Time magazine’s Person of the Year shouldn’t have been President Barack Obama or Kim Jong-un or any human at all. The GIF, a 25-year-old animated bitmap image format that shook the sweatpants off every online journalist, deserved the title more. Thanks to astounding feats of human achievement that required neverending replays, the GIF made a comeback to rival Betty White’s and Nas’s.
The Graphics Interchange Format was the subject of a high-profile art exhibit, became the Oxford English Dictionary’s Word of the Year, and propelled blogging platforms such as Tumblr into relevance beyond “thinspo” and One Direction fandom. In five years, human communication will be replaced entirely by reaction GIFs. I, for one, welcome our new media overlords. They’re nothing if not user-friendly.
So here are 12 of the year’s biggest moments—pixelated, choppy, and repeating ad infinitum.
Facebook goes public
2012 was the year Millennials tricked the world into thinking they were worth billions and billions of dollars. The bullcrap was so palpable on May 18 that Mark Zuckerberg can’t even hold himself upright.
Excited Grizzlies Kid/Jeremy Lin
Between the lockout, injury-riddled superstars, and the complete domination of the Heat, the NBA this year gently coaxed most fans into Anne Hathaway–singing–”I Dreamed a Dream” misery. A few exceptions: Excited Grizzlies Kid (game 2 of the Clippers-Grizzlies series, May 2), who inspired entire essays praising his “life-affirming power,” and anyone who watched Jeremy Lin play basketball in February.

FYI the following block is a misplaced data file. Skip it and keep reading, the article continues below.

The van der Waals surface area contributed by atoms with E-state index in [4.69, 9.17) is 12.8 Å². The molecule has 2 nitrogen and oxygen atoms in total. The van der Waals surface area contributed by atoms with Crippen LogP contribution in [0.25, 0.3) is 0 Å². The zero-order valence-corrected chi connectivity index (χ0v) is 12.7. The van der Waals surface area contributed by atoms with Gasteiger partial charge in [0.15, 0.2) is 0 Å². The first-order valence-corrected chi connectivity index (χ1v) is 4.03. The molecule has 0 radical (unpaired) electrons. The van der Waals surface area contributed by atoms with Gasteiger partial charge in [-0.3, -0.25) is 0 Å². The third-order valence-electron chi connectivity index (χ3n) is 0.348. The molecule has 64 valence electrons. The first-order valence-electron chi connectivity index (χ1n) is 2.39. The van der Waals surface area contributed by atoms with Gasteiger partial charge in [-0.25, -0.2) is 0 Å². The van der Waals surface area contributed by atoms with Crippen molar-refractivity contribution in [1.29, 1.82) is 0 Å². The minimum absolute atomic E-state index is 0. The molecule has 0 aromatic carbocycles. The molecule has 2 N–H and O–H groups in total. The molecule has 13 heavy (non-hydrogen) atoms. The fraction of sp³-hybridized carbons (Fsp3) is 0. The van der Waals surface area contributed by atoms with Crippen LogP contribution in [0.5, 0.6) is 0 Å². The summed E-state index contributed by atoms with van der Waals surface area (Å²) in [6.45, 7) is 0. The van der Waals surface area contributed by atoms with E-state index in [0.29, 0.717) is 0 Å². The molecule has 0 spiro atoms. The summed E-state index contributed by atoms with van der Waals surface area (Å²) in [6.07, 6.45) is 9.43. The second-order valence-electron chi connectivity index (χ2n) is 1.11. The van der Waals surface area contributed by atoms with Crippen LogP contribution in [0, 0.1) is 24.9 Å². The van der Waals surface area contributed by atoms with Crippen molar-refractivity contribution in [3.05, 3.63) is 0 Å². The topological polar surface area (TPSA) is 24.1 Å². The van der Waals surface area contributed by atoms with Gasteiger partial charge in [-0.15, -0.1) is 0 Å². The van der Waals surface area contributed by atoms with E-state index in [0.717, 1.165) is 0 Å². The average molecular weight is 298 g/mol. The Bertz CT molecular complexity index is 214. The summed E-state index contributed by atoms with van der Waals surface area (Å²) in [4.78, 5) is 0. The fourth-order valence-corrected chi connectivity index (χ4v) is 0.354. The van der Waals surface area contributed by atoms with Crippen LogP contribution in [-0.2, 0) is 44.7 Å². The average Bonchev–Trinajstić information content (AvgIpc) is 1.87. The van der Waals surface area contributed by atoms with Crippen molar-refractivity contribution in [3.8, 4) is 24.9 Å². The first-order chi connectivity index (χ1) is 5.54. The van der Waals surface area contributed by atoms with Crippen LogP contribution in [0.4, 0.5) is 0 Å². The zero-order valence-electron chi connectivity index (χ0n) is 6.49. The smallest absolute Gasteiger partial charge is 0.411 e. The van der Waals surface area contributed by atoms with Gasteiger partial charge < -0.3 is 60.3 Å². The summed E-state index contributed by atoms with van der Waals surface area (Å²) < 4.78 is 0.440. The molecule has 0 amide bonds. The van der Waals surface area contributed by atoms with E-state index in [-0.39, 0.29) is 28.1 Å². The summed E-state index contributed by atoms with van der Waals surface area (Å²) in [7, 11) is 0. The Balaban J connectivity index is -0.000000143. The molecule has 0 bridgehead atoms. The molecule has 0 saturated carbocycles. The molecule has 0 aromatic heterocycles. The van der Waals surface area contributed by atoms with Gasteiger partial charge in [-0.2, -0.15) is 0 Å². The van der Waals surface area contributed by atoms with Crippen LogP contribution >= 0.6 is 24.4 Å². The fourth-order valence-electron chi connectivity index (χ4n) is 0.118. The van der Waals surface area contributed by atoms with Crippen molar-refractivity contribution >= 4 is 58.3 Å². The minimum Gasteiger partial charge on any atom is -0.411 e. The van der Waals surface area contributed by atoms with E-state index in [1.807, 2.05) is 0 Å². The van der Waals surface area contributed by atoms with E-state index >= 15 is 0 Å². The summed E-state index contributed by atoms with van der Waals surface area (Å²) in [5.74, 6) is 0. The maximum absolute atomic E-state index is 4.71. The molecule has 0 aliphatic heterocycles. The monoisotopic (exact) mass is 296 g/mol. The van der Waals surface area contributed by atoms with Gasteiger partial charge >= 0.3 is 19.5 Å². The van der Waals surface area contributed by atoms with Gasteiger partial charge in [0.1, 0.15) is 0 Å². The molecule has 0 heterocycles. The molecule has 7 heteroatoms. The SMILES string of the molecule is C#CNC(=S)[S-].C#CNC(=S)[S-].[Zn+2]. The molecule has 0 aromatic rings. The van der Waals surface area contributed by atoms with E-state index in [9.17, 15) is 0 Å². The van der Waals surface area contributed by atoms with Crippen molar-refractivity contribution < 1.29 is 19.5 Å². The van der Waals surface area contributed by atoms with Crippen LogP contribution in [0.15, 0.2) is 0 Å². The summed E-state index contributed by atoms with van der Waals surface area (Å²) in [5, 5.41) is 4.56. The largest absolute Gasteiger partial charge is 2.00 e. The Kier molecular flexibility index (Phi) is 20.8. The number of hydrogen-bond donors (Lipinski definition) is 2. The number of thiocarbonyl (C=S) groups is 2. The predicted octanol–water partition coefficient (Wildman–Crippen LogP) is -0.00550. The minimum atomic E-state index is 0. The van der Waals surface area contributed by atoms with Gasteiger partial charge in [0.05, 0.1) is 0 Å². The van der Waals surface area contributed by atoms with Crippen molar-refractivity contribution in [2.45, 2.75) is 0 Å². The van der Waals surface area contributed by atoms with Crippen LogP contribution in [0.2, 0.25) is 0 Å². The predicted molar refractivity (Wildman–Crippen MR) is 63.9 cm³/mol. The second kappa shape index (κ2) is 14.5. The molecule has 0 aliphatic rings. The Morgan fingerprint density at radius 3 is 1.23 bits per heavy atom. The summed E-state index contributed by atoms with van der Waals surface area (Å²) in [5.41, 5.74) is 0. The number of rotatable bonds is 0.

It was a week of utter devastation in late October, but somehow America still managed to put on its horse mask and go for a jog.
Felix Baumgartner’s freefall (Oct. 14)
Humans got kinda bored on this planet in 2012.
Curiosity lands on Mars
See? Earth is so 2011. You will never be happier than this team of NASA engineers who landed their Little Robot That Could on the Red Planet Aug. 5. Unless you’re Excited Grizzlies Kid.
The Olympics and the Obama-Romney Battle for 2012 lent credence to the GIF as a legitimate journalism tool. The events also gave us gems like Obama in a leotard dancing to Beyoncé’s “Single Ladies,” which somehow summed up his victory more than any Getty photo could.
Meanwhile, the GOP’s sad little tower of Jenga bricks came crashing down. There were serious moments, too: Obama hugging Gabrielle Giffords as she announced her resignation Jan. 24 is as poignant of a thing that will ever come out of Tumblr.
Over the course of the Olympics, these grainy, looping animations became ubiquitous in sports journalism. Anyone who made a beeline to The Atlantic and BuzzFeed to watch the mesmerizing, slow-motion replays of Gabby Douglas’s flips can attest to how important GIFs were at breaking down and explaining the nuances of extraordinary feats.
Humans are so talented it’s scary. Watch Usain Bolt leave his 100m competition looking slower than Novocaine-addled toddlers (Aug. 5).
And for a real measure of how far we’ve come, compare McKayla Maroney’s winning vault to Larissa Latynina’s gold medal performance in 1958. (Is she even trying?)